Sunday, 25 June 2017 19:59

Nothing can stop the Twins on the road

The Minnesota Twins started a catcher in left field on Saturday in Cleveland and walked out of the ballpark with a win and a chance to sweep the Indians. That catcher, Chris Gimenez, would later move to first base defensively and hit a mammoth home run in the ninth inning to pad the Twins' one-run lead by one more.


 

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On Saturday, Twins’ manager Paul Molitor had to scratch right fielder Max Kepler after fouling a ball off his right foot on Friday, and left fielder Eddie Rosario due to illness. And since Eduardo Escobar had to play third base for Miguel Sano (illness) for a second straight day, he couldn’t play left field for Rosario. Enter Gimenez, the Twins’ backup catcher, mop-up reliever and, now, fifth outfielder.

Despite liabilities in both corners of the outfield, Gibson walking four over four and two-thirds innings, and Kennys Vargas repeatedly getting in Brian Dozier’s way defensively, the Twins found a way -- like they have all season. Matt Belisle almost blew it for the Twins but battled after falling off the first base bag and missing a double-play throw that allowed the tying run to score. Dozier didn’t miss a big mistake on a fastball up and in and broke the 2-2 tie in the eighth inning, and Rosario came on to play left, moving Giminez to first so the Twins wouldn’t lose their backup catcher for the rest of the game.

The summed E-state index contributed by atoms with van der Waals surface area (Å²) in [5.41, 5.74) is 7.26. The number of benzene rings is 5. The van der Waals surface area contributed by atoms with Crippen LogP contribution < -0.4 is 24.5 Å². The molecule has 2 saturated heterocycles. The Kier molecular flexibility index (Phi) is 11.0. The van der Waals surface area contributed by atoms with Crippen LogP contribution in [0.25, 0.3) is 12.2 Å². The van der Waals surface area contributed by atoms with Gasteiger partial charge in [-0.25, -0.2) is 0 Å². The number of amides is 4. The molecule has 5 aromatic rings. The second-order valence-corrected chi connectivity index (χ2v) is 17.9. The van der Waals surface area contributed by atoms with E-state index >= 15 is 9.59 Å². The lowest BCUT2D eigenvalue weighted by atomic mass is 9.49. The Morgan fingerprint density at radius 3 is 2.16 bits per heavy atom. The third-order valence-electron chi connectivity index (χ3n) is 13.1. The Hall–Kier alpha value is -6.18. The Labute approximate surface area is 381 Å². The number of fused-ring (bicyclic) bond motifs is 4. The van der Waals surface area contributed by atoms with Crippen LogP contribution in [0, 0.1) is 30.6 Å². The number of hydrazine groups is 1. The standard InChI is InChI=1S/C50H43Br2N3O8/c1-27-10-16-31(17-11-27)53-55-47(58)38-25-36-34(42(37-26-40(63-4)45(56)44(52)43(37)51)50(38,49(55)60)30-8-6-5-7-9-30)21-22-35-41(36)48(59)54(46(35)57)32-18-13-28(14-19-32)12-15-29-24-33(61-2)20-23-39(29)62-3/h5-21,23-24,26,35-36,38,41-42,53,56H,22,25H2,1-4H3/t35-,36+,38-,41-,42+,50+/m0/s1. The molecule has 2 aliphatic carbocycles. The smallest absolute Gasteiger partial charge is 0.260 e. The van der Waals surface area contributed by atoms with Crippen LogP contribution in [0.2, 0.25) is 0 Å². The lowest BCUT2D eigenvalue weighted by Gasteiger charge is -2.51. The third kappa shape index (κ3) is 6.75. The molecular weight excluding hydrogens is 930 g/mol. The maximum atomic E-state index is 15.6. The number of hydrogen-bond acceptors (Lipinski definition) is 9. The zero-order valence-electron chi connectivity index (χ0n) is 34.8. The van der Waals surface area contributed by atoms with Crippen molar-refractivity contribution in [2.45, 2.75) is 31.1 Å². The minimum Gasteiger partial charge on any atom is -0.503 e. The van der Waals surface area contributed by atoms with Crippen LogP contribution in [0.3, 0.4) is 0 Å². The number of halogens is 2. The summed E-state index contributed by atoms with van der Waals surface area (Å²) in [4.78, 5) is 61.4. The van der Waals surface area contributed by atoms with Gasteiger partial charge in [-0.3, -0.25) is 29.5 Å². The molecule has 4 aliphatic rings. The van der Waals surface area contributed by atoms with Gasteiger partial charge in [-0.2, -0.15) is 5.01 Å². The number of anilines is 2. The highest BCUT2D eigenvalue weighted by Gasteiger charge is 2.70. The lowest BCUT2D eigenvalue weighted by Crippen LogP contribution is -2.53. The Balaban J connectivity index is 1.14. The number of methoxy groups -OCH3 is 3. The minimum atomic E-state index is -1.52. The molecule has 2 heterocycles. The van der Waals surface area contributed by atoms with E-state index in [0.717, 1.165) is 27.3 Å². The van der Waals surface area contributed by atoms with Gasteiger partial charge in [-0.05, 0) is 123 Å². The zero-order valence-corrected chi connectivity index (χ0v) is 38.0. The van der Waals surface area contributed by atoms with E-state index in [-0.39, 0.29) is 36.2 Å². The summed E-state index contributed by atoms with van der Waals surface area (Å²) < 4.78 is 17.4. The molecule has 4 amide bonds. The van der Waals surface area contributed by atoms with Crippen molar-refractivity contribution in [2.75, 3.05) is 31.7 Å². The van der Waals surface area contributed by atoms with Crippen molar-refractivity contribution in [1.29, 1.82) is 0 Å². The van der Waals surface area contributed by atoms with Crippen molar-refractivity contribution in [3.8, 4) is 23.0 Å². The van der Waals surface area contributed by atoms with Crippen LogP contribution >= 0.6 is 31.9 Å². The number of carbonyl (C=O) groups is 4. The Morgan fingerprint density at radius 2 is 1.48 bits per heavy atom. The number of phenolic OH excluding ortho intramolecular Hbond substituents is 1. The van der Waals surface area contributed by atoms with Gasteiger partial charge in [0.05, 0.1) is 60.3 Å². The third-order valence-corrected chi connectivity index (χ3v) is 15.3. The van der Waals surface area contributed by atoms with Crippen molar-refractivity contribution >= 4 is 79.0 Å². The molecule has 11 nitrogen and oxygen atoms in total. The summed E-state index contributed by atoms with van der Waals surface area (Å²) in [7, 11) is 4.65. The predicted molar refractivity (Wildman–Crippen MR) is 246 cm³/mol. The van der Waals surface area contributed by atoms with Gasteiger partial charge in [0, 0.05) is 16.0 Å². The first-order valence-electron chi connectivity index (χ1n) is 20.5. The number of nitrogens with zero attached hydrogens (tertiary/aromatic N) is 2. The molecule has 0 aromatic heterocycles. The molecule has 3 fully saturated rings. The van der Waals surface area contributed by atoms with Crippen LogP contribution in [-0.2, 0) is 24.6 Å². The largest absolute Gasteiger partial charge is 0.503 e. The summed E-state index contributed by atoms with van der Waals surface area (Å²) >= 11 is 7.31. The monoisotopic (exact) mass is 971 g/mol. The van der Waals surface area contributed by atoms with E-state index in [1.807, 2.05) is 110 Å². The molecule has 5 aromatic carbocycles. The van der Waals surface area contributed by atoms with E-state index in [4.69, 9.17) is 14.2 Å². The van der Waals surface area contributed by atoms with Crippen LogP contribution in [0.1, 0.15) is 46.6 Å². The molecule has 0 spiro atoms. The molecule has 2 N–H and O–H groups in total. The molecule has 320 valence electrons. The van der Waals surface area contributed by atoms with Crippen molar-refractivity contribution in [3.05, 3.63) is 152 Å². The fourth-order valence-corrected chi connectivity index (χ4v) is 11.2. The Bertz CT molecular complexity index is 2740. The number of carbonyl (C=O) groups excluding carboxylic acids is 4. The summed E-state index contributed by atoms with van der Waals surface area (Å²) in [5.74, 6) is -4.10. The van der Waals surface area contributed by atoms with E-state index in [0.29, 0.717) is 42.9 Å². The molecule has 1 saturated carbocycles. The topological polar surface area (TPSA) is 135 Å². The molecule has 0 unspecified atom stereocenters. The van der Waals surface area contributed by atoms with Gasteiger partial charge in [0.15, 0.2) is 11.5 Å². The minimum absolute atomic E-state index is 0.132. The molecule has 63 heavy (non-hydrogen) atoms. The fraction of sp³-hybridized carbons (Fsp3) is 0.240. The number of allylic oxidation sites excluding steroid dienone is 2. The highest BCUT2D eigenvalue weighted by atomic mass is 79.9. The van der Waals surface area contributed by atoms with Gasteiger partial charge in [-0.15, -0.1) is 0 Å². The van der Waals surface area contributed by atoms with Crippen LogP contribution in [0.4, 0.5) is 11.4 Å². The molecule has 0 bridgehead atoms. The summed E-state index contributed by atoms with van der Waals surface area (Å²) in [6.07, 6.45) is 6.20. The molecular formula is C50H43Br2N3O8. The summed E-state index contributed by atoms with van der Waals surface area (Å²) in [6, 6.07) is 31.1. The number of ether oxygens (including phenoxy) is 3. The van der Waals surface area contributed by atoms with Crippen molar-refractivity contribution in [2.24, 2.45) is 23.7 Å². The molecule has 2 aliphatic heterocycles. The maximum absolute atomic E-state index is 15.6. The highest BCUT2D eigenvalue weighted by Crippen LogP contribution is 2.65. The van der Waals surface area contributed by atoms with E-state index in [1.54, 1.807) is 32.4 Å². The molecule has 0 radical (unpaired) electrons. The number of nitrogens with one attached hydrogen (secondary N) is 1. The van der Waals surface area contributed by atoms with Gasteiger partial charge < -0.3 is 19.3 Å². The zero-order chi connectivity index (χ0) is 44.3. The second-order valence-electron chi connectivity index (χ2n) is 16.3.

Brandon Kintzler, a closer averaging six strikeouts per nine innings, gave up a two-out double to Francisco Lindor before locking up the save. He’s tied for the league lead in saves at 20. The Twins bullpen, the worst in baseball, picked up Kyle Gibson, who failed to complete six innings for the tenth time in 13 starts. He also failed to complete five innings for the fourth time in his last 13 starts. Taylor Rogers and Tyler Duffey carried the bulk of the load again, and the Twins got their most unlikely and impressive win of the season to pull within a half game of Cleveland in the American League Central Division.

Then the Twins went to work on Sunday, taking an early 2-0 lead thanks to a two-run double by catcher Jason Castro. And with Ervin Santana finding his command and pounding the strike zone, the Twins completed the sweep of Cleveland and moved into first place in the AL Central with two weeks until the All-star Break. It was the vintage Santana the Twins will need to remain competitive this season. He was getting swings and misses on sliders buried in the dirt and painting the corners with 95-mile-per-hour heat while walking no one and striking out seven over six innings.

Twins fans keep awaiting the regression, and you feel it’s got to show itself over this stretch where the Twins face quality starter after quality starter everyday for over a week, all on the road. Luckily, the Twins can’t seem to lose on the road, winning over 70 percent of their road games. That’s better than everyone but the MLB-best Houston Astros.

The Twins play 21 games in 20 days entering the All-star Break, with four of those games coming against the surging Kansas City Royals. They have 15 of those games to go, so if the Twins can hang around the .500 mark entering the All-star Break, they’d not only be in contention, but potential buyers at the Trade Deadline.